By a 3-2 vote along party lines, the FCC approved reforms to the Universal Service Fund (USF) Lifeline program yesterday that extend Lifeline support to fixed and wireless broadband services and prescribe other regulatory remedies to combat fraud, waste and inefficiency.
Lifeline was instituted by the FCC in 1985 to provide eligible low income households with a monthly subsidy to offset the cost of fixed telephone service. Wireless voice services were added to the Lifeline program within the past decade. In the words of an agency press release, the FCC’s decision to extend Lifeline support to broadband is intended to close the “digital divide” in rural and low-income areas by enabling Americans “to share in the 21st century opportunities that access to the Internet provides.”
The rules adopted yesterday are considered to be a mirror image of proposals outlined by the FCC in a related Notice of Proposed Rulemaking (NPRM) issued last June. As specified in the NPRM, the order maintains the current monthly Lifetime subsidy of $9.25 per household which may now be used for fixed and mobile broadband as standalone services or as part of a service bundle that includes voice telephony. The order also prescribes minimum speed standards for fixed and mobile broadband services as well as a minimum monthly data allowance of 150 GB for fixed broadband and 500 MG of 3G wireless broadband which will be raised on a yearly basis. To combat fraud and abuse, the order creates a third-party “national verifier” that would confirm consumer eligibility for Lifeline assistance and thus remove that function from the hands of carriers. Over the objections of FCC Republicans Ajit Pai and Michael O’Rielly, the FCC also adopted an annual program budget of $2.25 billion which could be increased upon completion of an analysis by the FCC’s Wireline Competition Bureau, if and when spending reaches 90% of the yearly budget. (Pai and O’Rielly-both dissenters against the order—had pushed to cap the annual budget at $2 billion.)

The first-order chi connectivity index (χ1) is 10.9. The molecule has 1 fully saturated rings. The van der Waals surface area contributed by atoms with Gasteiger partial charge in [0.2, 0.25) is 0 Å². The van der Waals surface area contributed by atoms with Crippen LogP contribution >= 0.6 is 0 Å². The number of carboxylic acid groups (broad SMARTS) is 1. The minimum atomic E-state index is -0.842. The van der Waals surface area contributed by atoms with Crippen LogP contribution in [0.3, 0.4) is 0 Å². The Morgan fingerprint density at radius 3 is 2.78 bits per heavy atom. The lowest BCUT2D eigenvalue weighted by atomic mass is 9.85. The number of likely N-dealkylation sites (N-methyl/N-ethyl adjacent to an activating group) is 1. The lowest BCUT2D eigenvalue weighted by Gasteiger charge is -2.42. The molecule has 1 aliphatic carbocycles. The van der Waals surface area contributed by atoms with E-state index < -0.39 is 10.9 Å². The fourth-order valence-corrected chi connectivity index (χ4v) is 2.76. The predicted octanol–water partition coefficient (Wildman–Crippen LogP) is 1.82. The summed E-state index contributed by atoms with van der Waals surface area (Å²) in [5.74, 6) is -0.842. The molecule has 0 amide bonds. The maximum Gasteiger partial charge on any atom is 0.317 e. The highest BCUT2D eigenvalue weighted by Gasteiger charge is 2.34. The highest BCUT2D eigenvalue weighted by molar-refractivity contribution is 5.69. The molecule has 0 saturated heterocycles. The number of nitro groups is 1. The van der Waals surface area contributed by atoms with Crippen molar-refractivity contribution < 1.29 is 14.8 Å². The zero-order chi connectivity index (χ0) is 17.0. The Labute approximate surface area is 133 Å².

Observing that, “Internet access has become essential for full participation in our modern economy and our society, but 64.5 million Americans are missing out,” FCC Chairman Tom Wheeler proclaimed that, “by dramatically improving Lifeline’s management and design, and putting the program on sound fiscal footing moving forward, we will help low-income Americans all across our nation connect to . . . the opportunities of the broadband revolution.”